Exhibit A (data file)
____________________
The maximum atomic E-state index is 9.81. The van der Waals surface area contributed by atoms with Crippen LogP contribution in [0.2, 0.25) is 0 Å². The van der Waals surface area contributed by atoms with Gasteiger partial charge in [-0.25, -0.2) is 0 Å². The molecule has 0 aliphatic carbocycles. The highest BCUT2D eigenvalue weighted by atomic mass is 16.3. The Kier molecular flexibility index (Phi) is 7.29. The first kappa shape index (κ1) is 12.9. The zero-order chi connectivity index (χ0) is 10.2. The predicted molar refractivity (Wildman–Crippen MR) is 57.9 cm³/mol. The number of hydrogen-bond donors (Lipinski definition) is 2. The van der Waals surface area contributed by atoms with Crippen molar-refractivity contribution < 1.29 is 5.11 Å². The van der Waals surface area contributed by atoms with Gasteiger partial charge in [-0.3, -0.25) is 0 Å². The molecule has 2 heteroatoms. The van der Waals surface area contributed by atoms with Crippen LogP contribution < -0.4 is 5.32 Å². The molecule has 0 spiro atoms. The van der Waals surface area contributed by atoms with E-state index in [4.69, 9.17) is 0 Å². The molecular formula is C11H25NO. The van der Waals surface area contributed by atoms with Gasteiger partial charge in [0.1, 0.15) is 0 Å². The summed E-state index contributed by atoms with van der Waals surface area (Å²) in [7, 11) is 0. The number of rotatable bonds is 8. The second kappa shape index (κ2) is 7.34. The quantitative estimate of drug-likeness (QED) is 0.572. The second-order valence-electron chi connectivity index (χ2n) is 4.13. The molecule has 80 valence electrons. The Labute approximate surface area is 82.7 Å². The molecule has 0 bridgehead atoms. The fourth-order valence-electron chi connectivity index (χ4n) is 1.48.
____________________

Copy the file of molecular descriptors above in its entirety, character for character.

The maximum atomic E-state index is 9.81. The van der Waals surface area contributed by atoms with Crippen LogP contribution in [0.2, 0.25) is 0 Å². The van der Waals surface area contributed by atoms with Gasteiger partial charge in [-0.25, -0.2) is 0 Å². The molecule has 0 aliphatic carbocycles. The highest BCUT2D eigenvalue weighted by atomic mass is 16.3. The Kier molecular flexibility index (Phi) is 7.29. The first kappa shape index (κ1) is 12.9. The zero-order chi connectivity index (χ0) is 10.2. The predicted molar refractivity (Wildman–Crippen MR) is 57.9 cm³/mol. The number of hydrogen-bond donors (Lipinski definition) is 2. The van der Waals surface area contributed by atoms with Crippen molar-refractivity contribution < 1.29 is 5.11 Å². The van der Waals surface area contributed by atoms with Gasteiger partial charge in [-0.3, -0.25) is 0 Å². The molecule has 2 heteroatoms. The van der Waals surface area contributed by atoms with Crippen LogP contribution < -0.4 is 5.32 Å². The molecule has 0 spiro atoms. The van der Waals surface area contributed by atoms with E-state index in [4.69, 9.17) is 0 Å². The molecular formula is C11H25NO. The van der Waals surface area contributed by atoms with Gasteiger partial charge in [0.1, 0.15) is 0 Å². The summed E-state index contributed by atoms with van der Waals surface area (Å²) in [7, 11) is 0. The number of rotatable bonds is 8. The second kappa shape index (κ2) is 7.34. The quantitative estimate of drug-likeness (QED) is 0.572. The second-order valence-electron chi connectivity index (χ2n) is 4.13. The molecule has 80 valence electrons. The Labute approximate surface area is 82.7 Å². The molecule has 0 bridgehead atoms. The fourth-order valence-electron chi connectivity index (χ4n) is 1.48.